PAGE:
There were several truly “Aha!” moments, as the youngsters began to realize, as they became more aware of how “the other side” lived, that they had so much in common.  And they also began to appreciate that they all had a voice, and could be heard, even the young people at risk of fighting in conflict.  They were empowered in a way their parents had never experienced. 

“My father told me that we the youth are very lucky nowadays since we have technology, and this can help us to know and meet different kinds of people in other places, and maybe the rest of the world,” said 18-year old Shira Guiamalo of Midsayap, North Cotabato. 

Youth perform during the PeaceTech event

It was not just the young who were impacted: “I never imagined…what PeaceTech is and what they do until I saw the MVC. It’s really amazing what technology can do these days. People from different places are talking to each other as if they’re face-to-face. This creates a huge impact in reducing conflict among people,” said Sol Mangumma, 54, of Zamboanga City, who was helping distribute food at the activity.

The videoconference was historic in other significant ways. Former “enemies” involved in conflict came face-to-face, courtesy of the video screens, such as a marine who lost his leg in a joint MILF-MNLF ambush in Lanao del Norte and a former MNLF fighter from Sultan Kudarat. Joining them were a MNLF hostage victim of the 2013 Zamboanga City siege and Edmund Gumbahali, an MNLF member who was himself a hostage of the Abu Sayyaf when he was kidnapped in 2012.  He recalled matter-of-factly: “They mentally tortured me.  They kept telling me: ‘Tomorrow, we will behead you…”

Conflict can sometimes seem the only mode of existence for these communities, acknowledges PeaceTech president Gianna Montinola. 

“But it’s not a situation they necessarily want to find themselves in; it’s just that they have never known any other way – until now. And with technology dominating the lives of young people more and more, the possibilities for greater understanding – and lasting peace – are limitless.  That’s why a program like EPIC is so important.”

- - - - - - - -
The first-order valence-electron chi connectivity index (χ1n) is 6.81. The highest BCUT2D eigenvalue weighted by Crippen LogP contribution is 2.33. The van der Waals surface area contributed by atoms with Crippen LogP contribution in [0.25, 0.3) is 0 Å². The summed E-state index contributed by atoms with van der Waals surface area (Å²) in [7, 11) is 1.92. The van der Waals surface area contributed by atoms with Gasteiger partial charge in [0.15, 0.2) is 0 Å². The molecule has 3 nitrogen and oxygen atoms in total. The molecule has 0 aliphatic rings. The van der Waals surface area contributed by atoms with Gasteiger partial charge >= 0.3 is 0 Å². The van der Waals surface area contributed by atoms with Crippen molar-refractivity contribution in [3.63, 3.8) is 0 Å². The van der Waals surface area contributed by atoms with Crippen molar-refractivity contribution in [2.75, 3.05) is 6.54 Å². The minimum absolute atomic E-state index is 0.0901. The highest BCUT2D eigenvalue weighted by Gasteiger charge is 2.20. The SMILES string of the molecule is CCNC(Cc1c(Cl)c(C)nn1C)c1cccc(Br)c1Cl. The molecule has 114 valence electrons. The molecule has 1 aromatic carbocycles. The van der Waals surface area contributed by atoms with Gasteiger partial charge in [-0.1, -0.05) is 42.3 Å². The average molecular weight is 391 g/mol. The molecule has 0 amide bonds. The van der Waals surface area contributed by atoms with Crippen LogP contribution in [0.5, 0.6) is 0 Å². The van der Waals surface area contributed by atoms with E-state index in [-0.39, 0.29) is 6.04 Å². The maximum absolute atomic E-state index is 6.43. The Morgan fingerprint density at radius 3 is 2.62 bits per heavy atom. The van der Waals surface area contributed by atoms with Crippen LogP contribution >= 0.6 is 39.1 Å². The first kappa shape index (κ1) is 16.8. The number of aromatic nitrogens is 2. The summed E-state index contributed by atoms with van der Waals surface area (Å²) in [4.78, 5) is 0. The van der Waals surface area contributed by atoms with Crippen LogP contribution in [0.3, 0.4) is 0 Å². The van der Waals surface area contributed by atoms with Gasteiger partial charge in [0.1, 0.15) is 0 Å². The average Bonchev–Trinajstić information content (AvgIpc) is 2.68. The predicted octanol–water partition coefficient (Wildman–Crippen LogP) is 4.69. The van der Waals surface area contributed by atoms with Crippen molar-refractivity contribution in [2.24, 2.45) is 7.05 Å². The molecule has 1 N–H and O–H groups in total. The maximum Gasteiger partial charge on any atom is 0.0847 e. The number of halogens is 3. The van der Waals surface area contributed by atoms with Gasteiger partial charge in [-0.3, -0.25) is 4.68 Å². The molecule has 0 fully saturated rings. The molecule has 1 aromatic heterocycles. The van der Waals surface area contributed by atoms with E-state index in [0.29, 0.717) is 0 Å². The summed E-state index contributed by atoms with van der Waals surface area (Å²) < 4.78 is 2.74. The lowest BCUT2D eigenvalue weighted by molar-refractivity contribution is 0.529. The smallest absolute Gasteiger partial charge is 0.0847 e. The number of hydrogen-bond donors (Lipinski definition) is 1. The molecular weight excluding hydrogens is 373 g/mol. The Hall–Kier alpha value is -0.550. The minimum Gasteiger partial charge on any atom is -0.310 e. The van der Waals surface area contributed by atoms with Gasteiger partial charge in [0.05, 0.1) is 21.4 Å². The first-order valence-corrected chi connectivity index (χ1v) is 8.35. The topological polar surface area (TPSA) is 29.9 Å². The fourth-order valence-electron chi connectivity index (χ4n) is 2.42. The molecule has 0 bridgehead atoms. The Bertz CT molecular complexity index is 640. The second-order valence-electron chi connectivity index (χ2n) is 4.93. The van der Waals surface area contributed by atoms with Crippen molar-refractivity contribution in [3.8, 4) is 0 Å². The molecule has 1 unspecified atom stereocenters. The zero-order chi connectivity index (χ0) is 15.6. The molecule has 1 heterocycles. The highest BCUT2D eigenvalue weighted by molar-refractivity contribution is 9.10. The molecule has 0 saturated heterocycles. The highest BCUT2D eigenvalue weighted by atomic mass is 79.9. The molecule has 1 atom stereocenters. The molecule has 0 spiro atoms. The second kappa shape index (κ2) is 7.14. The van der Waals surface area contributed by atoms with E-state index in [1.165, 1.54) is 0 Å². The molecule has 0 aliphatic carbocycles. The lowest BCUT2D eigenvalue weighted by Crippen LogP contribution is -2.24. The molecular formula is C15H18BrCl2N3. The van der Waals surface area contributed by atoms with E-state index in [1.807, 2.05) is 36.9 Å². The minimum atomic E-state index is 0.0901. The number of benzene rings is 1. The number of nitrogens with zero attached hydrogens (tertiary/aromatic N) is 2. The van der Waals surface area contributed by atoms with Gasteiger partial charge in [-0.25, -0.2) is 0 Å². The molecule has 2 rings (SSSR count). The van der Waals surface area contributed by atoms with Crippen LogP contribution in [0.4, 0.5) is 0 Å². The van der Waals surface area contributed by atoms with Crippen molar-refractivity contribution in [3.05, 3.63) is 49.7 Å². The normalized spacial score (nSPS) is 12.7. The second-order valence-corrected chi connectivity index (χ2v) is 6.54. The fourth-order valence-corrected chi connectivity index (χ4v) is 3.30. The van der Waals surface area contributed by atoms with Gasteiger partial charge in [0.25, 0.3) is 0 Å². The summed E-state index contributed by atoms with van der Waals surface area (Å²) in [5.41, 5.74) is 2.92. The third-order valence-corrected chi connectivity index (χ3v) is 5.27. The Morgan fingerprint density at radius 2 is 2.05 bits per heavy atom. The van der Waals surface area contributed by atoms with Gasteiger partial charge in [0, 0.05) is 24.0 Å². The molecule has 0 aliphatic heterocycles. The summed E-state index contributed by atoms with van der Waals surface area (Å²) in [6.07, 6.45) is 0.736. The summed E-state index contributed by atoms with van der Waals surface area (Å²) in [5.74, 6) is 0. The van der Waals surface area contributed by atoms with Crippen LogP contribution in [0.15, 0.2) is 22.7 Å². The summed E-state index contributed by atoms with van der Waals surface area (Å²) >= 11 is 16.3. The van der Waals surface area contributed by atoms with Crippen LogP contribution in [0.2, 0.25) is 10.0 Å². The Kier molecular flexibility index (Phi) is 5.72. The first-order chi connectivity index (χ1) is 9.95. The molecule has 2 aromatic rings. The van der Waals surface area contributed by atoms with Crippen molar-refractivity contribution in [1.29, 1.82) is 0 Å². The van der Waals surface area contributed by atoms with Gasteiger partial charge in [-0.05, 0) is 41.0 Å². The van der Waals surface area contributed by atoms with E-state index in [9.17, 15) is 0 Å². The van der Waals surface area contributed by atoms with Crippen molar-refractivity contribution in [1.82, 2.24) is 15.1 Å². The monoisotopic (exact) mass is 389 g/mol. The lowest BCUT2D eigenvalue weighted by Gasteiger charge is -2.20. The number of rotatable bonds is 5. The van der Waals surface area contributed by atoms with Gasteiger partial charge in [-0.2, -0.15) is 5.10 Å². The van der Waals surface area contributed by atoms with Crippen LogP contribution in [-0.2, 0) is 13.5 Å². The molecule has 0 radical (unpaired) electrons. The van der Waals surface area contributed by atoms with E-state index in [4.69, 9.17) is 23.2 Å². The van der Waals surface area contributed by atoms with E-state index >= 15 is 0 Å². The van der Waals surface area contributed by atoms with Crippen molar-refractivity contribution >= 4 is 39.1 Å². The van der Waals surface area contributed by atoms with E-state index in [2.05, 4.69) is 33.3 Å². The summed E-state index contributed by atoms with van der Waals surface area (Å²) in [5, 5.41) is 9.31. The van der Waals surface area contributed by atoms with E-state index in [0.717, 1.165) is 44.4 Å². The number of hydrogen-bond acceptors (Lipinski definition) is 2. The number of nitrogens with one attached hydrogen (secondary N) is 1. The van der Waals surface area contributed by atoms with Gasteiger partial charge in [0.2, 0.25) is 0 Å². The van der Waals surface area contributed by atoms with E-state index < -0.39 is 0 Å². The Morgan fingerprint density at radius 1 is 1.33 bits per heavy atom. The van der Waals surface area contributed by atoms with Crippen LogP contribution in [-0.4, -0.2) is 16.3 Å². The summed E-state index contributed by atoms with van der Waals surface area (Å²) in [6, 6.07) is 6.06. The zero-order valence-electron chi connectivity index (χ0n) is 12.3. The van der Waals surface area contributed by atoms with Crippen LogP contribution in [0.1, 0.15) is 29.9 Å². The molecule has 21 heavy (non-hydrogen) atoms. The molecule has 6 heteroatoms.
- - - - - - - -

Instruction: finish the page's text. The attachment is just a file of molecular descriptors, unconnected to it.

The US Embassy has been a key partner with PeaceTech in making EPIC a reality, firmly believing that social media can have a significant impact among the youth in conflict-affected areas.

Jennifer Foltz, Cultural Affairs Officer at the US Embassy in Manila said: “One of our priorities is reaching out to young people, especially young people who want to improve their communities, who want to bring peace, who want to fix challenges with education… so when our partner in this program PeaceTech told about this awesome idea, we worked together to make this program happen.”

Using ICT and social media to connect groups within Mindanao might become a model, which PeaceTech and partners apply in other regions including the Middle East where groups are equally divided by ignorance.  It’s easy to blame the enemy,” says PeaceTech founder Robin Pettyfer. 

“But we believe that ignorance is the real enemy here and not other people. And that gives us hope because today we have the ability to connect people in the remotest places through programs like EPIC so they too can realize that what they are told about one another might in fact not be true.” –

Bambina Olivares Wise is a correspondent for the New York-based fashion trade daily, Women’s Wear Daily (WWD). She got involved with PeaceTech after returning to the Philippines.